Scottish Environment Secretary expresses â€˜outrage and deep concernâ€™ that VW â€˜may have deceived Scottish consumersâ€™
Scottish Environment Secretary Richard Lochhead has called for a UK-wide task force to be set up in response to Volkswagenâ€™s admission that it installed software in some diesel cars in order to manipulate emissions tests.
Mr Lochhead MSP spoke yesterday (October 4) of his â€œoutrage and deep concernâ€ over the VW scandal, which the firm revealed last week has affected 1.2 million vehicles in the UK alone, including VW brands such as Audi, SEAT and Skoda.
The German carmaker estimates that as many as 106,000 of these affected vehicles are in Scotland.
As a result, Mr Lochhead has written to the UK Transport Minister, calling for the establishment of a UK-wide taskforce to look at the environmental impact of any breaches of emissions testing regulations and â€œpractical steps that could be taken to address air quality issuesâ€.
He has also asked that the matter is raised at EU level â€œat the earliest possible opportunityâ€.
Mr Lochhead said: â€œI have discussed the situation with the UK Transport Minister and expressed my outrage and deep concern that the company may have deceived Scottish consumers and damaged our environment. Consumer confidence is likely to be shattered and customers and governments alike must have answers.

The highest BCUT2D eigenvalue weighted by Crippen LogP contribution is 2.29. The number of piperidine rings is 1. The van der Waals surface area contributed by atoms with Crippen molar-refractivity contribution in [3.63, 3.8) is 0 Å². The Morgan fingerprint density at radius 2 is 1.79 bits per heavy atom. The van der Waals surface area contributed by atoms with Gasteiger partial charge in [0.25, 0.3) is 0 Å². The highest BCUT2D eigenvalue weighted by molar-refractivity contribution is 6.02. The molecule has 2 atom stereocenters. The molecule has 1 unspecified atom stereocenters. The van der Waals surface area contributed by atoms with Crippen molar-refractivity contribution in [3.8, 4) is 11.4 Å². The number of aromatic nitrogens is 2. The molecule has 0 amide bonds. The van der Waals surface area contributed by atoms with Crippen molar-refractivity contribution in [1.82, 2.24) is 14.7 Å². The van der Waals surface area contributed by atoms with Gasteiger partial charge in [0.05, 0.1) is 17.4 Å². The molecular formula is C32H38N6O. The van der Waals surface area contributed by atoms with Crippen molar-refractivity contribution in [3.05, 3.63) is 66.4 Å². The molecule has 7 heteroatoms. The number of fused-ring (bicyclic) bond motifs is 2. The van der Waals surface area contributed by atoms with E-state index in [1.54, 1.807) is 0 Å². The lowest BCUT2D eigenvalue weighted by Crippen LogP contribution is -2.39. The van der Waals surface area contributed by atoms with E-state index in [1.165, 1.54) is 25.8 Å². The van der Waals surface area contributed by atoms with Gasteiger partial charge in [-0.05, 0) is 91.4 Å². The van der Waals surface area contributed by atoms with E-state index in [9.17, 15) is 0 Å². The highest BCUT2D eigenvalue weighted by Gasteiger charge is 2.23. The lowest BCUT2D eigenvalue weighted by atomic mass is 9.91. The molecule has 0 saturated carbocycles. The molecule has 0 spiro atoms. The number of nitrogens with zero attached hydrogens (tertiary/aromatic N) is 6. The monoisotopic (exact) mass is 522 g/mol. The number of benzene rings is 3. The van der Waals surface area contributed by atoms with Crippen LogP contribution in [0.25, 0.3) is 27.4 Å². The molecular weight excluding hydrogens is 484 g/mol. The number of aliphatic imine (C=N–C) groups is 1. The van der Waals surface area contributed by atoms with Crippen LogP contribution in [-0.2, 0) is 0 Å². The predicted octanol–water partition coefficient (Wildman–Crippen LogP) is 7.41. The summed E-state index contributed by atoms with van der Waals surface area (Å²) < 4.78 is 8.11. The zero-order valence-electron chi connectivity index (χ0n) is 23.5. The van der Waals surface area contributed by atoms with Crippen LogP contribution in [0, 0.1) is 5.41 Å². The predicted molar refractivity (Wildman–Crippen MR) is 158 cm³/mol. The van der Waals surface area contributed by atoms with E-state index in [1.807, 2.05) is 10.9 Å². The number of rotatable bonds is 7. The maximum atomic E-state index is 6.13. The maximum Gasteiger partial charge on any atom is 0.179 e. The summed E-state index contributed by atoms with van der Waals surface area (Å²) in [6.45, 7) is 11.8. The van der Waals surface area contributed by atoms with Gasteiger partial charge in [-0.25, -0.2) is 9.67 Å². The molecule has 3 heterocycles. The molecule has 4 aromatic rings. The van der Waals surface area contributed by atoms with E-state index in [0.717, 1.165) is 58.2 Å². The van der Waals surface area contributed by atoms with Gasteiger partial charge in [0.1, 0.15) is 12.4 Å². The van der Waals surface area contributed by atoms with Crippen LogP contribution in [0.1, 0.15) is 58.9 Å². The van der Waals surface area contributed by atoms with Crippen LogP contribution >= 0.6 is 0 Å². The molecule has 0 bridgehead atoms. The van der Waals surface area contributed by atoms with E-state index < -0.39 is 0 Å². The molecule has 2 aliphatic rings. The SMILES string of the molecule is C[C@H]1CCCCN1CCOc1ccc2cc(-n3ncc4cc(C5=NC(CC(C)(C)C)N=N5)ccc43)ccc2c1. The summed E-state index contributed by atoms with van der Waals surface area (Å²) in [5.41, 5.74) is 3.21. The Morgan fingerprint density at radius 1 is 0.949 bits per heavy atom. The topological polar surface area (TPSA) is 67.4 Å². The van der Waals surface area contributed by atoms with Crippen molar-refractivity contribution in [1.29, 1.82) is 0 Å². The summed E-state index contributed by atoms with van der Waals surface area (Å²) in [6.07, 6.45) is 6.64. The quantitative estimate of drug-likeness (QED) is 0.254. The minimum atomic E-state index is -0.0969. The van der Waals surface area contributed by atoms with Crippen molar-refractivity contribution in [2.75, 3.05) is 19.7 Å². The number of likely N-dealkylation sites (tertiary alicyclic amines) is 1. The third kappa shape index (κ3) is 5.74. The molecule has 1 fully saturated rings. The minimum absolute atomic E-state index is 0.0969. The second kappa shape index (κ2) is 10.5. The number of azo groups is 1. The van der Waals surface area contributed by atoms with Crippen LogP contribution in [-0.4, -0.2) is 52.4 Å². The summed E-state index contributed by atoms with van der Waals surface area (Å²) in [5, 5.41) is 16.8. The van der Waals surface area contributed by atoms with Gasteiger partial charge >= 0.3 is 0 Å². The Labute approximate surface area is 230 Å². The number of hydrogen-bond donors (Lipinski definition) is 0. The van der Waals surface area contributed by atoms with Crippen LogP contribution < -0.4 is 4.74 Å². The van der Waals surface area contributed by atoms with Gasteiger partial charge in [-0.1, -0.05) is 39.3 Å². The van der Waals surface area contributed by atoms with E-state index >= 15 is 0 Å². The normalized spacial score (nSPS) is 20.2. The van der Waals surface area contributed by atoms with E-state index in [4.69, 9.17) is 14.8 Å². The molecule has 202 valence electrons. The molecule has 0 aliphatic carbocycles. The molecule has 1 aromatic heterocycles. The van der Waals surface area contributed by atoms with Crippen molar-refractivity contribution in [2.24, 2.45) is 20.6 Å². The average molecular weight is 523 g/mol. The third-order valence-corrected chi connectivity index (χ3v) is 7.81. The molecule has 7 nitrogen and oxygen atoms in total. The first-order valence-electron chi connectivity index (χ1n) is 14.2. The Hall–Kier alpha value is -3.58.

â€œThe Scottish Government has already been in direct contact with Volkswagen and we await their response to establish the scale of the issue in Scotland, seek assurances that customers are informed as soon as possible, and to clarify that the manufacturer will take wider responsibility for the environmental impact.
â€œAn immediate priority is to clarify the legal remedies available for consumers and governments. Given the regulatory role of the UK Government, and the implications for all administrations, it makes sense to have a co-ordinated response across these islands.â€
The Department for Transport has announced that the Vehicle Certification Agency will investigate emissions testing in the UK in order to â€œensure that the issue is not industry-wideâ€.
However, there have been calls for the investigation to be carried out by a fully-independent body rather than a government agency, and for it to probe whether DfT knew about VWâ€™s emissions test cheating more than a year before the scandal came to light last month.
Meanwhile, speaking at AirQualityNews.comâ€™s annual conference in Birmingham last week, SMMT chief executive Mike Hawes said there was no evidence of any wrongdoing by any other companies other than Volkswagen and also reaffirmed that â€œthe latest diesels are the cleanest everâ€ (see AirQualityNews.com story).